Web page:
Manhattan’s Elevated Park: The High Line
The 1.45 mile long public park sits thirty feet above street level along Manhattan’s west side, stretching from Gansevoort Street in the Meatpacking District north to 34th Street. The elevated train tracks were originally built in the 1930’s as a response to the high number of accidents between freight trains and street traffic that earned 10th Avenue the nickname Death Avenue. Freight traffic ceased using the elevated railway in 1980.
By the mid-1980’s activists and railroad enthusiasts began fighting against demolition of the High Line and in 1999 Friends of the High Line, a non-profit organization, began advocating for its reuse as a public park. The first section of the High Line, from Gansevoort Street to 20th Street, opened to the public in 2009. The open-air, elevated park is designed as an integrated landscape that incorporates the structural features of the original railroad tracks into the new layout. Highlights include movable wooden lounge chairs that roll along the old tracks, stadium style seating overlooking 17th Street, seasonally landscaped gardens and numerous public art works.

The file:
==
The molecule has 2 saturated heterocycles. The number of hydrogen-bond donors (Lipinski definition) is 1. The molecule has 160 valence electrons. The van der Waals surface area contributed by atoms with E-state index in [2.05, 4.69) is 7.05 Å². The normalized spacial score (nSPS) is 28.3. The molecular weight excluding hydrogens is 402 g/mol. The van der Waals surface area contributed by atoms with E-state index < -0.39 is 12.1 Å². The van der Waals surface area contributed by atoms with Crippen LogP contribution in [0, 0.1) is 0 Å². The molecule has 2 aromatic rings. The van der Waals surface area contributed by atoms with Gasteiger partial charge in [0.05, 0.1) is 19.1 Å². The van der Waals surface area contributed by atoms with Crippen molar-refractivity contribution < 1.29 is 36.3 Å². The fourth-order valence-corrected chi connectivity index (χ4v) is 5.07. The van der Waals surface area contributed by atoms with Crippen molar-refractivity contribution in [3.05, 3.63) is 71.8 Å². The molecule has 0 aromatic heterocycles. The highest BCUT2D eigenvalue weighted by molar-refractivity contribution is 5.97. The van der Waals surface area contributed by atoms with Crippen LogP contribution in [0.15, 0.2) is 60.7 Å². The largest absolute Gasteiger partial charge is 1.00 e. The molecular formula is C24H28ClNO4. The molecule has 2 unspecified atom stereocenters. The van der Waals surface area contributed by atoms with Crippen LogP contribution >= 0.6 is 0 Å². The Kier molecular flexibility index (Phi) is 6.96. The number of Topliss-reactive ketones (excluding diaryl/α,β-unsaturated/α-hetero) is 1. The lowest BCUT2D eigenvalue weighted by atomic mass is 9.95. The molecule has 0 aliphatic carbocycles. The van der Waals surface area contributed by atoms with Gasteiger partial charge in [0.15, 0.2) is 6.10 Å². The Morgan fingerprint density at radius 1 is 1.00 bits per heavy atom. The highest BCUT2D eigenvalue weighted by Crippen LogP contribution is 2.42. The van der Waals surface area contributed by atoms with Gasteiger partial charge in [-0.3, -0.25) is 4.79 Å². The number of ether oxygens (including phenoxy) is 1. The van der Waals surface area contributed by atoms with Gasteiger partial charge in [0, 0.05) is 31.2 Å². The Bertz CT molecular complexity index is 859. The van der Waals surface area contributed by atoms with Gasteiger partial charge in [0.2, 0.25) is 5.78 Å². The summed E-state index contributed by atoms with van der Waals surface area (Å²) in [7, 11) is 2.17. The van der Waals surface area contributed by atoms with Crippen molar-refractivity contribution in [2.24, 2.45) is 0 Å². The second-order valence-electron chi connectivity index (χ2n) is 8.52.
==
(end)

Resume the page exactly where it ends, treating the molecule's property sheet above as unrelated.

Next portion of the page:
Section 1 Entrances: Gansevoort Street, 14th Street (elevator access), 18th Street (elevator access) & 20th Street
Section 2 (extending up to 30th Street) scheduled to open in 2011